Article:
Stevens Clarity Takes Sport Out of RBA Watch: Australia Credit

Photographer: Patrick Hamilton/Bloomberg

Reserve Bank of Australia Governor Glenn Stevens, who meets with his board in Sydney tomorrow to set policy, switched to a neutral bias in February and has repeated each month since that “a period of stability” in rates is likely. Close

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Photographer: Patrick Hamilton/Bloomberg

Reserve Bank of Australia Governor Glenn Stevens, who meets with his board in Sydney tomorrow to set policy, switched to a neutral bias in February and has repeated each month since that “a period of stability” in rates is likely.

Glenn Stevens is taking the sport out of Australia’s interest-rate game, and reducing potential for profit, by joining global central-bank peers who’ve pledged clearer communication of policy.

Swings in interest rates for sovereign debt due in one to three years fell to the least since July 2008 last month while the Australian dollar’s implied volatility declined to a seven-year low. Swaps traders are betting there’s no chance of a rate increase over the next 12 months after predicting an 88 percent probability of a move higher as recently as April 10, a Credit Suisse Group AG index shows.

Reserve Bank of Australia Governor Stevens, who meets with his board in Sydney tomorrow to set policy, switched to a neutral bias in February and has repeated each month since that “a period of stability” in rates is likely. A housing pickup and improving domestic demand is helping cushion the world’s 12th largest economy, as mining investment wanes and the government curbs spending to trim a deficit.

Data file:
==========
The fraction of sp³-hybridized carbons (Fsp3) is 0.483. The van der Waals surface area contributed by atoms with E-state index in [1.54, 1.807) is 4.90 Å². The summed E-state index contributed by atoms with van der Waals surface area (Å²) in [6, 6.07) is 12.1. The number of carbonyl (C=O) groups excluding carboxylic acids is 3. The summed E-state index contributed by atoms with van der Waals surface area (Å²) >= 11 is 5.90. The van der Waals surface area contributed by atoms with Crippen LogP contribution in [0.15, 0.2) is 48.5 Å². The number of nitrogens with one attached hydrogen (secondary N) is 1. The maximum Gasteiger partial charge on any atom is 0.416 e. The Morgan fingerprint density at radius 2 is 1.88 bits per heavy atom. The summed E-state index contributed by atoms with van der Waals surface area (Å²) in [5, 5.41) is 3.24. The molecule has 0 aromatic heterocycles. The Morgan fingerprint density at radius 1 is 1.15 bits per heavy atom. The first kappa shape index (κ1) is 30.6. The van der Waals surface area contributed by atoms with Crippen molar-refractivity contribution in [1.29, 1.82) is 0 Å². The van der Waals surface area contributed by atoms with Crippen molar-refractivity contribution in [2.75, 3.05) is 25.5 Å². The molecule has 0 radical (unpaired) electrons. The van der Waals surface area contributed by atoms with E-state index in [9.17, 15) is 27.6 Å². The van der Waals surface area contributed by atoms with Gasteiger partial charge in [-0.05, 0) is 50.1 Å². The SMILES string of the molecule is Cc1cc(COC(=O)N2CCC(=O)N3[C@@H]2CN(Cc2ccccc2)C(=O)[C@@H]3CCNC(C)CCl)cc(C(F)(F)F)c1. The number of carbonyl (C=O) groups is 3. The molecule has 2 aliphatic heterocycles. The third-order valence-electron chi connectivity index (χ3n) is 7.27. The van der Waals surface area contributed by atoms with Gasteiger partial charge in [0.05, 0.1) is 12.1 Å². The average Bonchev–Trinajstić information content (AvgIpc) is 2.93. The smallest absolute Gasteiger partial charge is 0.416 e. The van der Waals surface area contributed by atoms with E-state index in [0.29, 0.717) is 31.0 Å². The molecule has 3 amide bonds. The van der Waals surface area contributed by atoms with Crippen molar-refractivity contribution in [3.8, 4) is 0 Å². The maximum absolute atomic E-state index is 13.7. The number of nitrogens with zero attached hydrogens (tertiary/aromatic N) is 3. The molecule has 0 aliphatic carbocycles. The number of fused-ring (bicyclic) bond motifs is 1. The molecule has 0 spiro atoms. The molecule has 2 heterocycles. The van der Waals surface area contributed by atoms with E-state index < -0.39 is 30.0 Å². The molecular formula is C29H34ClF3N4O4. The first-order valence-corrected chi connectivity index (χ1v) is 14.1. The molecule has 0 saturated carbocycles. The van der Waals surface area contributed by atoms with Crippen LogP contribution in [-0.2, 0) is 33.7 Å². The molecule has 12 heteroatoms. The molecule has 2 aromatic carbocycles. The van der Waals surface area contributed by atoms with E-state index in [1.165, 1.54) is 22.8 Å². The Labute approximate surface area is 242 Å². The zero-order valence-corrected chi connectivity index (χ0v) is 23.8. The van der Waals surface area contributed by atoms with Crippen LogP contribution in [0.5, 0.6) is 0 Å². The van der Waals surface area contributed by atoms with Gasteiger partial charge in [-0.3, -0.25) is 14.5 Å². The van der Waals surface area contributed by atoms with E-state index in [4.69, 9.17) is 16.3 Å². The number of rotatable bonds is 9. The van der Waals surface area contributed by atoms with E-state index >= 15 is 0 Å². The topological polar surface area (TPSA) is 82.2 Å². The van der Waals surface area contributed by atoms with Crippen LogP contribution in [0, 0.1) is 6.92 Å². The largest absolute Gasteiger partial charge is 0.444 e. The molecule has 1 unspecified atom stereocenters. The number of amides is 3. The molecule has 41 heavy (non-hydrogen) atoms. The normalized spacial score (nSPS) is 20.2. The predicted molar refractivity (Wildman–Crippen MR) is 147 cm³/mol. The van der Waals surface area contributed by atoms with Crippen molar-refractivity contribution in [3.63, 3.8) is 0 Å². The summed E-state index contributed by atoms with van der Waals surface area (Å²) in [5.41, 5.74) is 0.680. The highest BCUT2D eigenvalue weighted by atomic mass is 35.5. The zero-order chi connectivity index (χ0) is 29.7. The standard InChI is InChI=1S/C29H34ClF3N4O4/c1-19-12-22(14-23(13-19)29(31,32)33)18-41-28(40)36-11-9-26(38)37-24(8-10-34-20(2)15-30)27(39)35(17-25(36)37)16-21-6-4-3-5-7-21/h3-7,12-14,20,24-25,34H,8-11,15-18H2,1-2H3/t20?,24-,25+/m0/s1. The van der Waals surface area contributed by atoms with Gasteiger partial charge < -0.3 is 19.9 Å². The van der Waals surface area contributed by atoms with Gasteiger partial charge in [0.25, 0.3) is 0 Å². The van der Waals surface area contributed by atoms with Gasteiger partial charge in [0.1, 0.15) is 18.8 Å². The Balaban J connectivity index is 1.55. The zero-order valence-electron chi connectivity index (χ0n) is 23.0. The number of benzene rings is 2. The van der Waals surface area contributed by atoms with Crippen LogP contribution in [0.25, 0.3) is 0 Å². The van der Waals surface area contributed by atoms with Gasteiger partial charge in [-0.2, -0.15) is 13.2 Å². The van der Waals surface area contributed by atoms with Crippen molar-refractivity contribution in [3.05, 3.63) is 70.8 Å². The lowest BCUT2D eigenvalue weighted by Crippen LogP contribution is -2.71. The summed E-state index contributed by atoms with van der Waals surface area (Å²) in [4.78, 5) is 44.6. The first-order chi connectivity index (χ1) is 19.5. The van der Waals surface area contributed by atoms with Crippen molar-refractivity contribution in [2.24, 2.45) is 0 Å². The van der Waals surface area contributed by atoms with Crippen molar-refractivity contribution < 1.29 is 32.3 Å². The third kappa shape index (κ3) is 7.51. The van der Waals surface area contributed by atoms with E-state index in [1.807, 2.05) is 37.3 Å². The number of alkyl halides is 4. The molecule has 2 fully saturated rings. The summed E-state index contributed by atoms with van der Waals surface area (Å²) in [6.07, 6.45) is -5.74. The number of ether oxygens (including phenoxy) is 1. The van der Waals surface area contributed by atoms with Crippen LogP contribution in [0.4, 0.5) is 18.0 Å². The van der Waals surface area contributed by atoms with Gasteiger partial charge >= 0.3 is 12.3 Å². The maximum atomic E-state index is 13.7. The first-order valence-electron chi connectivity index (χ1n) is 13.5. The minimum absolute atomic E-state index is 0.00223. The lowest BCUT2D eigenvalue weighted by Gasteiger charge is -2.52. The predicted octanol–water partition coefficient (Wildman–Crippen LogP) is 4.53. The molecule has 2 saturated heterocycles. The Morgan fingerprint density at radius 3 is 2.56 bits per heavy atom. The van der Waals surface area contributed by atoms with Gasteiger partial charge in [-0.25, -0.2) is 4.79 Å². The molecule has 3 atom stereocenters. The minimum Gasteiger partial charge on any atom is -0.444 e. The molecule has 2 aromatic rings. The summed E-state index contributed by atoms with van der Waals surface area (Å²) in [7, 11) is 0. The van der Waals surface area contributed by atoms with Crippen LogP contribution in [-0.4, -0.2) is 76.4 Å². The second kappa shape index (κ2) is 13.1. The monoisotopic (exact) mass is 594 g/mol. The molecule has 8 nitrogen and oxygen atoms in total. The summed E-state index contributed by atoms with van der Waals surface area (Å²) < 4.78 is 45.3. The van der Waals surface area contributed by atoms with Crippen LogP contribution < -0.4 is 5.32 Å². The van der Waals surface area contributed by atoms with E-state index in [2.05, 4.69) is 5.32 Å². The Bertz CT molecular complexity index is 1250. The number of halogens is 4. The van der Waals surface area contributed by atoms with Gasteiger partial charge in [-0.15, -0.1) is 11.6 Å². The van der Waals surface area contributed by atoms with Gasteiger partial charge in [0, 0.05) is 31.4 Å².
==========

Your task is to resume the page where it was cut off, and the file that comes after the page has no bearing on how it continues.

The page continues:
“Reserve Bank statements have become clearer, with more forward guidance,” said Shane Oliver, who helps oversee about $133 billion as head of investment strategy at AMP Capital Investors Ltd. in Sydney. In the past, the RBA “almost seemed like it was trying to perplex people. There was a desire there to not let the market get too confident. That certainly hasn’t been the case lately,” he said.

Weaker Housing

Private and government data released today showed a cooling in Australia’s property industry. Building approvals fell 5.6 percent in April, the third consecutive monthly drop, and house prices in major cities declined 1.9 percent in May, the biggest fall since the 2008 financial crisis.

The Group of 20 nations in February said monetary policy should remain accommodative for now in many advanced economies and pledged a coordinated push to boost growth by more than $2 trillion over the next five years. Central banks in the G-20 said they’re committed to carefully calibrated and communicated monetary policy, mindful of the effects on the global economy.

Thirty-day yield volatility for Australian government bonds maturing in one to three years fell to 11.17 percent on May 16, the lowest since July 2008, and down from 32.43 percent on Feb. 24 this year. The Aussie dollar’s implied volatility over three months touched 6.71 percent today, the least since March 2007.

Best Performer

The Australian dollar traded at 92.64 U.S. cents at 1 p.m. in Sydney. It has gained almost 4 percent this year, the best performer among 10 major currencies, as expectations firmed the RBA’s two-year rate-cutting cycle is at an end.